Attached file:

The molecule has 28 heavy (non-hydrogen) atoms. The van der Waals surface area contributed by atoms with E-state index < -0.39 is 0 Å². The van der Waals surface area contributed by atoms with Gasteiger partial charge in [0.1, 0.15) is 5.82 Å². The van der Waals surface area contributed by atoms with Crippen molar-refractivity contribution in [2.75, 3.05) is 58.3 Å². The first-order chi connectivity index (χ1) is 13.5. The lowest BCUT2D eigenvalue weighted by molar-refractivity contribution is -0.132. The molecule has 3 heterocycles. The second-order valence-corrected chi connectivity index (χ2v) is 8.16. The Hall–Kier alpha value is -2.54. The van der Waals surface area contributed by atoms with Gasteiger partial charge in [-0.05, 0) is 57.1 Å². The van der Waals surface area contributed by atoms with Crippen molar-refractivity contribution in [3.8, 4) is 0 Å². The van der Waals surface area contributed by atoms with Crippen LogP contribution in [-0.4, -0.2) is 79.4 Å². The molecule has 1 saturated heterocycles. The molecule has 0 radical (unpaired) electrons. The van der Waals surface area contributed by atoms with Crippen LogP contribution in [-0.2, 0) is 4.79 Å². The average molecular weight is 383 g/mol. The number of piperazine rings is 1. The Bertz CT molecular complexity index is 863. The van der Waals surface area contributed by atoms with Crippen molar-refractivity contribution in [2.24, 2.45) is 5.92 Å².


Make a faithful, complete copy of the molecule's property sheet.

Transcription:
The molecule has 28 heavy (non-hydrogen) atoms. The van der Waals surface area contributed by atoms with E-state index < -0.39 is 0 Å². The van der Waals surface area contributed by atoms with Gasteiger partial charge in [0.1, 0.15) is 5.82 Å². The van der Waals surface area contributed by atoms with Crippen molar-refractivity contribution in [2.75, 3.05) is 58.3 Å². The first-order chi connectivity index (χ1) is 13.5. The lowest BCUT2D eigenvalue weighted by molar-refractivity contribution is -0.132. The molecule has 3 heterocycles. The second-order valence-corrected chi connectivity index (χ2v) is 8.16. The Hall–Kier alpha value is -2.54. The van der Waals surface area contributed by atoms with Gasteiger partial charge in [-0.05, 0) is 57.1 Å². The van der Waals surface area contributed by atoms with Crippen molar-refractivity contribution in [3.8, 4) is 0 Å². The van der Waals surface area contributed by atoms with Crippen LogP contribution in [-0.4, -0.2) is 79.4 Å². The molecule has 1 saturated heterocycles. The molecule has 0 radical (unpaired) electrons. The van der Waals surface area contributed by atoms with Crippen LogP contribution in [-0.2, 0) is 4.79 Å². The average molecular weight is 383 g/mol. The number of piperazine rings is 1. The Bertz CT molecular complexity index is 863. The van der Waals surface area contributed by atoms with Crippen molar-refractivity contribution in [2.24, 2.45) is 5.92 Å².